Rice primer with bonus pudding recipe

Julie Falsetti
For The York Dispatch

I’m not sure how I feel about reincarnation, but sometimes I wonder if I had a former life someplace in Asia. I eat a lot of rice. The average American consumes 18 pounds of rice per year, but I am sure I eat twice that amount.

Of course, I am nowhere near the 300 pounds that Asians consume. However, like all of my Asian friends, I own a rice cooker.

Although the first cultivation and use of rice is lost to antiquity, it is thought to be native to the valleys of the great Asian rivers. In 2800 B.C., a Chinese emperor wrote a ceremonial ordinance for rice planting. Rice arrived in Europe in medieval times via Arab traders.

It was a twist of fate that brought rice to the Americas. Three hundred years ago, a storm-battered ship limped into the Charleston, South Carolina, harbor for refuge and repairs. In gratitude for the help he received, the captain bestowed a quantity of “Golde Seede Rice” to a local planter. From this seed, and the planting knowledge of slaves from rice growing regions of West Africa, rice production began in the United States.

Types of rice: Although more than 40,000 varieties of rice exist, they can be categorized into five basic types — long, medium, short, waxy and aromatic. The primary differences in the first three are their size and cooking characteristics. Waxy, or sticky, rice has a higher starch content than other rice.

The aromatic varieties of rice are so named because of their distinct smell and taste. While the rice is cooking, the aroma is similar to that of roasted popcorn, and the flavor can be described as nutty. The most popular varieties are basmati and jasmine.

The above varieties of rice can appear on supermarket shelves in different forms.

By popularity: White rice is the most popular. In this form, the inedible husk is removed, and the layers of bran are milled until the grain is white. To replace what was given by nature, the rice is fortified with iron, niacin and thiamin.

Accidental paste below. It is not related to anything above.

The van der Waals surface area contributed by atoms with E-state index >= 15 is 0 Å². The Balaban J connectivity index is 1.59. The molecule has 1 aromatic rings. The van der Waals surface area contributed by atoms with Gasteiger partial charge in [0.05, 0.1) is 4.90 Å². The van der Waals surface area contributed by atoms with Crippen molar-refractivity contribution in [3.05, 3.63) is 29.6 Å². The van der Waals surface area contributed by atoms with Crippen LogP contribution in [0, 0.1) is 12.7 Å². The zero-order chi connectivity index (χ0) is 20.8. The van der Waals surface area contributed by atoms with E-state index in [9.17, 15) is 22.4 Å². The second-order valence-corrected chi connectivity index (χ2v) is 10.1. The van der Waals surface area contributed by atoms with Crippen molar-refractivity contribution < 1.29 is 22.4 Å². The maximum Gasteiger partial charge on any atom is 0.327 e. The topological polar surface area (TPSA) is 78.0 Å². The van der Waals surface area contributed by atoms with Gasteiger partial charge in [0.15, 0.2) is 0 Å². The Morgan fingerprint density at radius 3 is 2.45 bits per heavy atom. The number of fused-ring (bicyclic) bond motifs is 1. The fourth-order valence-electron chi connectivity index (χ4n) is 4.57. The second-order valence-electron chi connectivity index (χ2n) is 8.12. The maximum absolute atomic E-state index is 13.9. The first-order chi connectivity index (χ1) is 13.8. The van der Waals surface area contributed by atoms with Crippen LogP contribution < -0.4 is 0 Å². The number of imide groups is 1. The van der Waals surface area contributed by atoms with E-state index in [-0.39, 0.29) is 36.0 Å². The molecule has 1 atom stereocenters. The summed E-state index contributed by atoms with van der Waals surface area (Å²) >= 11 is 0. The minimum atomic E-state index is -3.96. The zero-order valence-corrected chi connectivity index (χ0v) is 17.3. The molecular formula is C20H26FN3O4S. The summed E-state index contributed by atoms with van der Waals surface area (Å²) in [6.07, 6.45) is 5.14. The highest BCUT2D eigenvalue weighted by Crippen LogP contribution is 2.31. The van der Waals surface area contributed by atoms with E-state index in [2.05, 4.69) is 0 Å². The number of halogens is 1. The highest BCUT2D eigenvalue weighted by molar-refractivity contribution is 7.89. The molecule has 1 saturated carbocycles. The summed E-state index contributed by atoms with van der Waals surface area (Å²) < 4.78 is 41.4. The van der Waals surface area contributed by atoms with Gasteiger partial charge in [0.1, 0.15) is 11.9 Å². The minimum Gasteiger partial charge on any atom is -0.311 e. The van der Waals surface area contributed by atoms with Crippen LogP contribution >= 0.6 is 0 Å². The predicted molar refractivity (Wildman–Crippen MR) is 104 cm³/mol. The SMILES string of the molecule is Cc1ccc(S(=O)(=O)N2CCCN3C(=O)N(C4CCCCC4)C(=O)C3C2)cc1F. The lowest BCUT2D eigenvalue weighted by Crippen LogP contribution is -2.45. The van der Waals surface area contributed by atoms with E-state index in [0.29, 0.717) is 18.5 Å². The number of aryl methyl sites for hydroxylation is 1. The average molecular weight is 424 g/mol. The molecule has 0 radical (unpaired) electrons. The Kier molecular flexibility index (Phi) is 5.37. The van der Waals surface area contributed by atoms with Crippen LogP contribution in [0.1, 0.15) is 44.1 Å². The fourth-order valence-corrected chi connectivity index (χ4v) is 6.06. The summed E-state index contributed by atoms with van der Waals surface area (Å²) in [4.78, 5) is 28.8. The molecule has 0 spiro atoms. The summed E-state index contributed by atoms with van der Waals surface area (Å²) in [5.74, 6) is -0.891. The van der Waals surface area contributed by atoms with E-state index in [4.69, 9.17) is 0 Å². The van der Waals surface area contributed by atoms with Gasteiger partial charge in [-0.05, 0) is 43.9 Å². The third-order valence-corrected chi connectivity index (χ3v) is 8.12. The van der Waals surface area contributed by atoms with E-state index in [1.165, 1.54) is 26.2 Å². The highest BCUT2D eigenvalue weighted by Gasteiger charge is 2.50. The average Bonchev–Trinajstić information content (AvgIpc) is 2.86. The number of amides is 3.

Parboiled rice (think Uncle Ben’s) is the second most popular form sold in the United States. The rice is put through a steam pressure process before milling. The grain is then soaked, steamed, dried and then milled to remove the outer hull. This process is used to harden the grain, thus producing a more separate and fluffy rice.

In third place is instant rice or Minute Rice. In this form, rice is milled, completely cooked and then dried. The vast amount of processing involved results in a rice practically devoid of taste.

In a distant fourth place is brown rice, the least processed form. It has the outer hull removed but still retains the bran layers. Brown rice has more protein, vitamins and fiber than enriched white rice. Its only drawback is that it takes longer to cook.

No matter which rice you choose, if you follow the package directions, it will cook up perfectly every time.

Below is a recipe for rice pudding. It uses basmati rice and cardamom for flavor. It is an exotic twist on the traditional pudding your grandma made.

Kheer (Indian Rice Pudding)

6 tablespoons basmati rice

2 tablespoons unsalted butter

1/2 teaspoon lightly crushed saffron

1/2 teaspoon ground cardamom

6 cups whole milk

6 tablespoons light brown sugar

1/4 cup slivered almonds

1/4 cup thinly sliced pistachios

Place the rice in a fine strainer, and rinse under running water until water runs clear; drain thoroughly.

Heat the butter in a medium-size saucepan over medium heat. Add the rice, saffron and cardamom. Using a spatula to stir, cook until lightly toasted, about 2 minutes. Add the milk, and bring to a simmer. Cook, stirring occasionally, until milk is reduced by about half and the rice is tender, about 1 hour.

Add the brown sugar, almonds and half the pistachios, and cook, stirring, until the sugar dissolves, about 2 minutes. Transfer to a serving bowl. Garnish with remaining pistachios before serving.

— Julie Falsetti, a York native, comes from a long line of good cooks. Her column, From Scratch, runs twice monthly in The York Dispatch food section. Reach her with questions and comments at